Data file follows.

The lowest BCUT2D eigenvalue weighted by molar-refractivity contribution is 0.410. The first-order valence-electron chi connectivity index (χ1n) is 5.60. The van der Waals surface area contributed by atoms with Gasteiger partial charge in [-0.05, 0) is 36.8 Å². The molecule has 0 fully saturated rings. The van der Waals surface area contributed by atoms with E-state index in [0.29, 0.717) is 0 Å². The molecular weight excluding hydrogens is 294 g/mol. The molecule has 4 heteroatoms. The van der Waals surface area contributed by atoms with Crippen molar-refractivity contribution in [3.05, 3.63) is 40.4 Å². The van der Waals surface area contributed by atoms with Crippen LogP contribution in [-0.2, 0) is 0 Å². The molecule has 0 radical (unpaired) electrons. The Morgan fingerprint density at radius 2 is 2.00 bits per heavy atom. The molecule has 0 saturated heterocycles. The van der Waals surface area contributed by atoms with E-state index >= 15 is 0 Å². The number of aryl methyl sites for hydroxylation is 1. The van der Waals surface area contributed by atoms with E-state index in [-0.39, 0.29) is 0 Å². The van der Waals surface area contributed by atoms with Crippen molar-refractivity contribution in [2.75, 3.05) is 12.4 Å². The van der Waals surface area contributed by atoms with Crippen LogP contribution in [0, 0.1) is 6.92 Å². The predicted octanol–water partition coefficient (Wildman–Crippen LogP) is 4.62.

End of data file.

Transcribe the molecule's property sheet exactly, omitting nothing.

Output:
The lowest BCUT2D eigenvalue weighted by molar-refractivity contribution is 0.410. The first-order valence-electron chi connectivity index (χ1n) is 5.60. The van der Waals surface area contributed by atoms with Gasteiger partial charge in [-0.05, 0) is 36.8 Å². The molecule has 0 fully saturated rings. The van der Waals surface area contributed by atoms with E-state index in [0.29, 0.717) is 0 Å². The molecular weight excluding hydrogens is 294 g/mol. The molecule has 4 heteroatoms. The van der Waals surface area contributed by atoms with Crippen molar-refractivity contribution in [3.05, 3.63) is 40.4 Å². The van der Waals surface area contributed by atoms with Crippen LogP contribution in [-0.2, 0) is 0 Å². The molecule has 0 radical (unpaired) electrons. The Morgan fingerprint density at radius 2 is 2.00 bits per heavy atom. The molecule has 0 saturated heterocycles. The van der Waals surface area contributed by atoms with E-state index >= 15 is 0 Å². The number of aryl methyl sites for hydroxylation is 1. The van der Waals surface area contributed by atoms with E-state index in [-0.39, 0.29) is 0 Å². The van der Waals surface area contributed by atoms with Crippen molar-refractivity contribution in [2.75, 3.05) is 12.4 Å². The van der Waals surface area contributed by atoms with Crippen LogP contribution in [0, 0.1) is 6.92 Å². The predicted octanol–water partition coefficient (Wildman–Crippen LogP) is 4.62.